Article

The archaeology of missionization in colonial Senegambia is a nascent area of study within the broader historical archaeology of colonialism that explores the historical processes of evangelization and conversion as they were experienced by Senegambian converts. Senegambia was a prominent target of Catholic and Protestant missionaries throughout the 19th and 20th centuries. Archaeology is a uniquely situated discipline for expanding our understanding of missionization beyond the historical and anthropological perspectives because—through its focus on material remains—it uncovers the experience of proselytization and conversion from the ground up by illuminating the daily lives of mission residents who are often underrepresented in archival sources: African converts themselves, including women and children. The archaeology of missionization exposes lines of evidence that have left behind a robust footprint of religious and institutional architecture, landscape elements, and material culture accessible through archaeological survey and excavation. Furthermore, missionization was deeply rooted in the materiality of everyday life, so it is not simply because mission sites exist that they should be excavated, but because missionaries widely considered material practices to be integral to the broader conversion process. The archaeology of missionization interrogates the relationship between the theory and practice of evangelization during the period of colonization, and reveals the lived experience of religious conversion among Senegambian mission residents, both neophytes and those who did not embrace Christianity.

Article

Alan Smart and Martijn Koster

This is an advance summary of a forthcoming article in the Oxford Research Encyclopedia of Anthropology. Please check back later for the full article. Debates on informality have been mainly structured along dichotomous formal/informal, regular/irregular, or legal/illegal lines, where government/law equates to formality, or along the Global North/Global South divide, in which the North stands for formality and the South equals informality. In contrast, ethnographic studies have often demonstrated how formality and informality coexist. An increasing number of scholars have emphasized that the formal and the informal are always and everywhere intertwined. The economy, human settlements, or politics are never structured only along institutional lines but are also enacted in personalized actions and transactions. Domains that seem very formal contain informal practices. Domains that seem very informal are also shaped by formal arrangements and procedures, and they may later serve to generate new versions of those arrangements. Rather than a dualism, formal and informal are better seen as a duality of modes of interaction and performance, where each is entangled with, and inseparable from, the other and invariably invokes the other mode when one is performed.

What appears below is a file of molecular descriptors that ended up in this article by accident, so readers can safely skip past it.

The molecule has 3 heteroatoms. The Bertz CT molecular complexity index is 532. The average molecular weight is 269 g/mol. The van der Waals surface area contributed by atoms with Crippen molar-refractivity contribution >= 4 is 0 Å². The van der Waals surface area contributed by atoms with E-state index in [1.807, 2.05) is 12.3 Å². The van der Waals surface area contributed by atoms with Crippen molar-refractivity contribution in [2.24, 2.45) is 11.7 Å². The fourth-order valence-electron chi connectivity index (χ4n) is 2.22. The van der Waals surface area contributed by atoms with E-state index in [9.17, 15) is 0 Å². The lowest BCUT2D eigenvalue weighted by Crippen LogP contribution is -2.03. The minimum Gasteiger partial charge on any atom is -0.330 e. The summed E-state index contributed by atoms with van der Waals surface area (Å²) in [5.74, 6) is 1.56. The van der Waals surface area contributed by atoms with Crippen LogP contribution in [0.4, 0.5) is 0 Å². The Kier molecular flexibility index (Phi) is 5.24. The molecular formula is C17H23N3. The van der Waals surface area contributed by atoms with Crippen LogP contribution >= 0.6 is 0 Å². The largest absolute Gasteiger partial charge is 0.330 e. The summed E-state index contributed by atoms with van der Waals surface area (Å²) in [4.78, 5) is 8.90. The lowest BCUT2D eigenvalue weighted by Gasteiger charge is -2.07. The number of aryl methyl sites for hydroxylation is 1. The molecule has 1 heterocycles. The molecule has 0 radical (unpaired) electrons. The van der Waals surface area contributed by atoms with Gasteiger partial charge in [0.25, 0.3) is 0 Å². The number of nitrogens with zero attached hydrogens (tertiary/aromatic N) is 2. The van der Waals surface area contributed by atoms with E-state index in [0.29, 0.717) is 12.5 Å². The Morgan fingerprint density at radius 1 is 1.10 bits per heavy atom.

Article

The roots of contract archeology were laid even before the development of a legislative framework that prescribed the processes to be followed. Contract archeology was being seen by the museums and universities as the best avenue to the subsidizing of archeological research. The increased research funding of the 1960s and 1970s was on the decline in the 1980s. Universities, therefore, were at a disadvantage and needed to explore other avenues of funding. Legislative changes over the years, which made it mandatory for developers to fund impact assessments to mitigate potential damage of valuable heritage resources from their proposed activities, have led to a significant proliferation of private archeological companies. These have been established to provide developers with the expertise they need to satisfy these legal requirements. The approach used in South Africa is that the developer must pay to assess the nature of the likely impact of their proposed activity. Government entities are then tasked with the responsibility of reviewing studies undertaken by specialists subcontracted by developers. The subdiscipline of archeology has grown significantly in South Africa, specifically enabled by legislative changes over the years requiring that predevelopment assessments of heritage sites be undertaken prior to approvals being made. However, archeology has continued to be defined as racially unrepresentative of the South African demography. In addition, the management of heritage resources through the use of contract archeology has been characterized by a variety of administrative challenges.

Article